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Cointelpro in the Church: Jack Van Impe

Originally posted December 28, 2010, Timothy Fitzpatrick
As tele-evangelist Jack Van Impe blasts off quote after quote from the Bible, an amazed audience looks on and thinks this sincere, concerned-looking face must be a messenger of God.
This impressive display has provoked the masses within North American Christendom to tune in every week, donate time and money, and purchase DVDs every month on the latest disinformation on the New World Order, Bible prophecy, and, of course, the ubiquitous talk of the state of Israel.
For viewers who might be a little turned off by the seemingly knowledge-based ramblings and often fear-based predictions on world events of Mr. Van Impe, there is his dolled up sidekick wife Rexella Van Impe to sweeten and soften things up for easier consumption.
The Jack Van Impe Ministry (JVI) has been on the airwaves for an impressive amount of years. Unlike many other pushy televangelists, Van Impe has a sincere demeanor and approach to his televised presentation.
Lately, Van Impe has been talking a lot about the New World Order, World Government, and the well known associated groups: the Trilateral Commission, the Council on Foreign Relations, and Bilderberg. In the following footage, Van Impe discussed the NWO and the anti-Christ of the week; in this case, U.S. President Barack Obama. (Jack has predicted many others as possibly being the anti-Christ, even though the Bible never once mentions an “anti-Christ” person.)
As you can see, and from many other telecasts where Jack “exposes” the New World Order, his infantile explanations are hardly worth the cheap furniture on his TV set. Even presidents, heads of State, and Ted Turner are allowed to talk freely of the New World Order. As if just mentioning it means anything anymore. Nonetheless, Jack Van Impe’s followers believe he is revealing a big smoking gun and they cling to him even more as some authority on truth.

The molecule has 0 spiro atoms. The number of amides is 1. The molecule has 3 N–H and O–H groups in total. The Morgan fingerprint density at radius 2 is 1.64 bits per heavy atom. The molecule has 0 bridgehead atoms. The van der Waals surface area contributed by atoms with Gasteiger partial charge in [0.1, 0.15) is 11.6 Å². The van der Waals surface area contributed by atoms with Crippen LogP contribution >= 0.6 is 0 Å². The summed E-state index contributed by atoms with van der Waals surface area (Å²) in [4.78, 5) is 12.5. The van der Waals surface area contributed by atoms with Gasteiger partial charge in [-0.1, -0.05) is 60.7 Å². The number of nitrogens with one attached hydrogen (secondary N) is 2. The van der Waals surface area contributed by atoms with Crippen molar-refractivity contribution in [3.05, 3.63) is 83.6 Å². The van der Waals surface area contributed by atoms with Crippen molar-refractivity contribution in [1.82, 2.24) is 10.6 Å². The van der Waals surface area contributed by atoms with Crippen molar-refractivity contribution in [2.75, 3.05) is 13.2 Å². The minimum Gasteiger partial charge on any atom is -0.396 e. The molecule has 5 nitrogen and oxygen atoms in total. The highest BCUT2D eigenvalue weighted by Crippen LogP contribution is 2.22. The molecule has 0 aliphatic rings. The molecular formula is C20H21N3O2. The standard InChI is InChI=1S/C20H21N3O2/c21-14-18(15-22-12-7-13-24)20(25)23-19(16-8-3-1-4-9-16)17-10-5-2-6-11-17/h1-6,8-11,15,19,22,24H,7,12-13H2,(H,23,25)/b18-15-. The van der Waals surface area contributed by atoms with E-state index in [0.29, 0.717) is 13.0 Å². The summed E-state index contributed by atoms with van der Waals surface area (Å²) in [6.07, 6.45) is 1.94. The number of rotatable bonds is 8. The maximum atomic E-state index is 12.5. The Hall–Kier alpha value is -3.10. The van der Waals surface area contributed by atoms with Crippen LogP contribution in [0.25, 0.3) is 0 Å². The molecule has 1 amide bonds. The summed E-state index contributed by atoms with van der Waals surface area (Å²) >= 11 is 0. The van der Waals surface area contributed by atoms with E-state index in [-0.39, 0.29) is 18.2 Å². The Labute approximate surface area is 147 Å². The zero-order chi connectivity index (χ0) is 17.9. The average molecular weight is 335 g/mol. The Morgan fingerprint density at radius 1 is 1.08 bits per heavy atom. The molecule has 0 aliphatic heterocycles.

Perhaps Van Impe is just very naive about the New World Order and really only has a superficial grasp of things. But what makes this scenario difficult to believe is Van Impe’s obsession with talking about long-dead Nazis and Al Qaida coming to get us while the rest of the world is apparently trying to eradicate innocent Israel (God’s chosen people, according to Van Impe) from the face of the earth.
Now we have Van Impe pandering to the Israel lobby in addition to his infantile NWO “exposing” that can only help cover up the reality of the NWO and its key players. (Remind you of Alex Jones? Interestingly, both Jack Van Impe and Alex Jones promoted fear and hysteria leading up to Y2K)
Jack’s Biblical heresy is quite simple: He is a proponent of the 70-Week gap theory, supposedly found in the Book of Daniel, transforms a prophecy about Jesus (Daniel 9:27) into a prophecy about some “anti-Christ” figure that supposedly creates a peace treaty between Israel and the Palestinians, and then claims Russia will attack Israel. Van Impe then believes the rapture whisks away all the Christians. Case closed. This Scofield heresy is dangerous and political in nature; not Biblical.
If Cyrus I. Scofield was a Zionist agent working for the Illuminati conspiracy to subvert Orthodox Christianity, does that make every televangelist who parrots this heresy equally culpable?
The Illuminati wish to hijack Bible prophecy, replace it with their own twisted version of it that puts them on the winning side.
Is Jack Van Impe a Zionist agent, part of the Israeli-sponsored counter-intelligence program that is currently subverting the Church and the whole world? He certainly wouldn’t be the first. A long line of cointelpro “pastors” have already laid the groundwork for this mass deception: Hal Lindsey, Chuck Missler, Grant Jeffrey, and Pat Robertson, to name a few. See: Alex Jones promotes Zionist heretics Jeffrey and Missler

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